Protecting kids like this from deportation by a candidate who referred pejoratively to undocumented Mexican immigrants as “rapists” and “murderers” was one of the rallying cries of the campaign just concluded. The Hispanic community was supposedly roused by his insults and his vow to build a great wall to separate the United States from our Latin American neighbors. He even talked of a deportation force that would presumably go door-to-door rounding up all eleven plus million undocumented immigrants.

As America’s largest minority community, Latinos were expected to flood the polls in unprecedented numbers, humbling the brash billionaire.

So how did that go?

According the Pew Research Center, “the national exit poll suggests that Latinos did make up a larger share of voters in 2016 than previously: 11% this year. Up from 10% in 2012 and 9% in 2008.” But guess what? That modest bump in Latino turnout was inundated by a tsunami of working class white voters, many of whom are enthusiastically in favor of harsh immigration enforcement. Those white folk flooded the polls from Florida to North Dakota, Arkansas to Arizona to Altoona.

More to the point, despite his crude approach to immigration enforcement, Donald Trump outpolled courtly Governor Mitt Romney among Latinos. Trump got 29% to Romney’s 27%. Hillary Clinton did not do badly, earning 65% of the Latino vote. But that compares negatively to Barack Obama’s 71%.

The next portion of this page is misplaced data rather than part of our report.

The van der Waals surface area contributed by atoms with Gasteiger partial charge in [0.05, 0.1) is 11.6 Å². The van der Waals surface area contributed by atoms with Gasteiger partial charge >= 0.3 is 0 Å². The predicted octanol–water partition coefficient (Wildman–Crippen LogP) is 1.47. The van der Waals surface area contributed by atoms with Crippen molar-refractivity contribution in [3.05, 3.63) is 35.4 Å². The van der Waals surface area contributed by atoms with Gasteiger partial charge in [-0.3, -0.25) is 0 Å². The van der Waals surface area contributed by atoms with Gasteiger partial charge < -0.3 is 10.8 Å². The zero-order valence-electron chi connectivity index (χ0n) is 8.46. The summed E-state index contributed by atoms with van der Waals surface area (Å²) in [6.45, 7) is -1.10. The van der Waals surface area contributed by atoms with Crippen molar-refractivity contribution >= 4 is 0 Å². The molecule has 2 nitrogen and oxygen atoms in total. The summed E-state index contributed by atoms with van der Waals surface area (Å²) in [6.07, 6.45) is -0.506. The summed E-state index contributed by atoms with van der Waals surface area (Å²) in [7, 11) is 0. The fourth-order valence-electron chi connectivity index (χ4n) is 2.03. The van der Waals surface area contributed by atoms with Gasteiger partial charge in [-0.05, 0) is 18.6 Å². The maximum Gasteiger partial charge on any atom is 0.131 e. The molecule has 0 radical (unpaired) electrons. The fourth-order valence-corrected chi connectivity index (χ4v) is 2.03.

So Hillary’s 65% is not too shabby, but who were the 29% of Latinos that voted for Trump? What self-respecting Latino voted for someone who threatens to disrupt a significant portion of their community? But are we really one community? Does that reflect our expansive reality? Isn’t branding our disparate ethnicity by a single name, whether ‘Latino’ or ‘Hispanic’ more a statement of aspiration than fact?

If we consider the result of the election just concluded, the fact that we trace our ancestry to a nation once ruled by Spain is just not enough to join us together. Other forces tear us apart. Cuban-Americans for example, are as pampered by current immigration laws as Mexicans are pursued. They get amnesty. Mexicans get the heave ho. And initial returns show Cuban Americans gave a majority of their votes to the Republican.

What are the consequences of Mr. Trump’s victory for undocumented immigrants?

Just Thursday, after his cordial meeting with a gracious President Obama, when visiting Capitol Hill President-Elect Trump said he was getting to work “…strongly on immigration, health care and jobs;” so immigration enforcement is the first item on his ‘To Do’ list. Hopefully, a Trump Administration will focus most of its resources on evicting undocumented criminal immigrants, like the MS-13 gangbangers who have recently terrorized the community of Brentwood Long Island. But who knows?

Pity the poor dreamer example I gave you earlier. Will she and her family be hunted down by the “deportation force?” That, undeniably, is her fear right now. Will those of us sympathetic to her plight hide her in our attics from the enforcers? How far will this scenario play out? How deep is Heartland America’s fear and loathing of otherwise law-abiding “illegal aliens?” Will awful things be done to them in our name?